If you're using MyISAM, there's a whole other load of things, but I'll not bore you with those. Peace.

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Is there any reason it gets counter productive after a point? I've seen it happen before too but wasn't sure why. – Dhruv Gairola Aug 9 '13 at 3:30
Do you know if there is any point at all in batching MySQL inserts when using transactions. I'm just wondering if I can save myself the trouble of having to generate the multi-valued SQL command if my underlying library (Java JDBC - mysql-connector-java-5.1.30) is not actually committing until I tell it to. – RTF Mar 29 '15 at 15:02

Send as many inserts across the wire at one time as possible. The actual insert speed should be the same, but you will see performance gains from the reduction of network overhead.

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In general the less number of calls to the database the better (meaning faster, more efficient), so try to code the inserts in such a way that it minimizes database accesses. Remember, unless your using a connection pool, each databse access has to create a connection, execute the sql, and then tear down the connection. Quite a bit of overhead!

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what if the persistent connection is used? – dusoft Nov 24 '09 at 21:57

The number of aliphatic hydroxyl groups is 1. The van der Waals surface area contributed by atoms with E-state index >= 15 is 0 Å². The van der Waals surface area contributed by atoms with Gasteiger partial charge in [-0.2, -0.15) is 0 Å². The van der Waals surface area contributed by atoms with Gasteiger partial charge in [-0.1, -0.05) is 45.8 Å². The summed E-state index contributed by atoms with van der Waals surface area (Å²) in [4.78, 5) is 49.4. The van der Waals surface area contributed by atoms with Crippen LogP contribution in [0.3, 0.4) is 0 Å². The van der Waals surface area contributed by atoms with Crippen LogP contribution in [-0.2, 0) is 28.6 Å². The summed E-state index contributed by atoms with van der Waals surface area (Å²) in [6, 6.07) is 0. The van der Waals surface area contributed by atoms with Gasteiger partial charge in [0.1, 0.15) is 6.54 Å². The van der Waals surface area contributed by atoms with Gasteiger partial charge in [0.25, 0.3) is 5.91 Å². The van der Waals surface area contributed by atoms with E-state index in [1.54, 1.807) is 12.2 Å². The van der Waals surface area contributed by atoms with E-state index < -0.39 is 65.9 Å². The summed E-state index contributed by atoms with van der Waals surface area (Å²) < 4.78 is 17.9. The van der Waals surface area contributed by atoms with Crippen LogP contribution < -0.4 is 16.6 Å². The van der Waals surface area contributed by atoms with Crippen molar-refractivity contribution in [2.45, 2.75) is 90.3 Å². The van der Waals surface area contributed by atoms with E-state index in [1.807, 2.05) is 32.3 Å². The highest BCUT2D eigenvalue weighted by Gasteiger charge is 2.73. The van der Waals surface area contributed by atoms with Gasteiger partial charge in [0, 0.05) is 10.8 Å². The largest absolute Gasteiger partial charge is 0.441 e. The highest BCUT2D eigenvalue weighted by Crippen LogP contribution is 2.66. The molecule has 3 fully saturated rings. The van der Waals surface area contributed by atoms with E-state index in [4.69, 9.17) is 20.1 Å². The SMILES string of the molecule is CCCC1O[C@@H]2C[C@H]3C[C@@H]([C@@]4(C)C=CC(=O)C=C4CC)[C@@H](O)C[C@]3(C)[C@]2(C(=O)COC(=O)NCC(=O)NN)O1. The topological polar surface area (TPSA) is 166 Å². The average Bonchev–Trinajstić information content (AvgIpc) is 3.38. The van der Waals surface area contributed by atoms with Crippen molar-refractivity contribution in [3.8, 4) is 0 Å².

There is still overhead. Transit time alone (to and from for each separate insert) will quickly be perceptible if you're doing thousands of inserts. – RC. Nov 24 '09 at 22:02

In general, multiple inserts will be slower because of the connection overhead. Doing multiple inserts at once will reduce the cost of overhead per insert.

Depending on which language you are using, you can possibly create a batch in your programming/scripting language before going to the db and add each insert to the batch. Then you would be able to execute a large batch using one connect operation. Here's an example in Java.

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You might want to :

  • Check that auto-commit is off
  • Open Connection
  • Send multiple batches of inserts in a single transaction (size of about 4000-10000 rows ? you see)
  • Close connection

Depending on how well your server scales (its definitively ok with PostgreSQl, Oracle and MSSQL), do the thing above with multiple threads and multiple connections.